Why banks should keep secrets
AbstractWe show that it is sometimes efficient for a bank to commit to a policy that keeps information about its risky assets private. Our model, based upon Diamond-Dybvig (1983), has the feature that banks acquire information about their risky assets before depositors acquire it. A bank has the option of using contracts where the middle-period return on deposits is contingent on this information, but by doing so it must also reveal the information. We derive the conditions on depositors’ preferences and banking technology for which a bank would prefer to keep information secret even though it must then use a non-contingent deposit contract. Copyright Springer-Verlag Berlin/Heidelberg 2006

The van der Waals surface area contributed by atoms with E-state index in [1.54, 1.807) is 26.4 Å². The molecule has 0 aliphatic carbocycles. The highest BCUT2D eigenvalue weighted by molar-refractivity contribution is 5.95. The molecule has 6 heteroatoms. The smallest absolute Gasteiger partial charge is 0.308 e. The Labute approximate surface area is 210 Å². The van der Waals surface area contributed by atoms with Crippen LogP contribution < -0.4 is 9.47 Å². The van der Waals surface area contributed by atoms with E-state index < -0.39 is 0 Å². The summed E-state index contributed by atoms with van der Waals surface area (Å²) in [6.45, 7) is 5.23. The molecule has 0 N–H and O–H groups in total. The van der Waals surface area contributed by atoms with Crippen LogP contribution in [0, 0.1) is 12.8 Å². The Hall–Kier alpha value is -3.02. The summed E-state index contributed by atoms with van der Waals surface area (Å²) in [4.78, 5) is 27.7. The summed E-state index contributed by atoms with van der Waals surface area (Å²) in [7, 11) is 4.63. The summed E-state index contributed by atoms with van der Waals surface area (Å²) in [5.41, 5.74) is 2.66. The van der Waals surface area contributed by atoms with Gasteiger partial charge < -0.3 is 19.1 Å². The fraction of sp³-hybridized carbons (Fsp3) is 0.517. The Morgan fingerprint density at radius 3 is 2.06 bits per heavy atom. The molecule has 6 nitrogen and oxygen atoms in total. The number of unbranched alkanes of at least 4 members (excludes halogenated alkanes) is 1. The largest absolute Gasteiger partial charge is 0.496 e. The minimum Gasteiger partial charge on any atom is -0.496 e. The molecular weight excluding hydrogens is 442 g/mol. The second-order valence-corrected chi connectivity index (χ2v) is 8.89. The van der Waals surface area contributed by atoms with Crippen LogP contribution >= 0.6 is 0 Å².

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Bibliographic InfoArticle provided by Springer in its journal Economic Theory.
Volume (Year): 27 (2006)
Issue (Month): 2 (January)
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Web page: http://link.springer.de/link/service/journals/00199/index.htm
Other versions of this item:
- G21 - Financial Economics - - Financial Institutions and Services - - - Banks; Other Depository Institutions; Micro Finance Institutions; Mortgages
- D8 - Microeconomics - - Information, Knowledge, and Uncertainty
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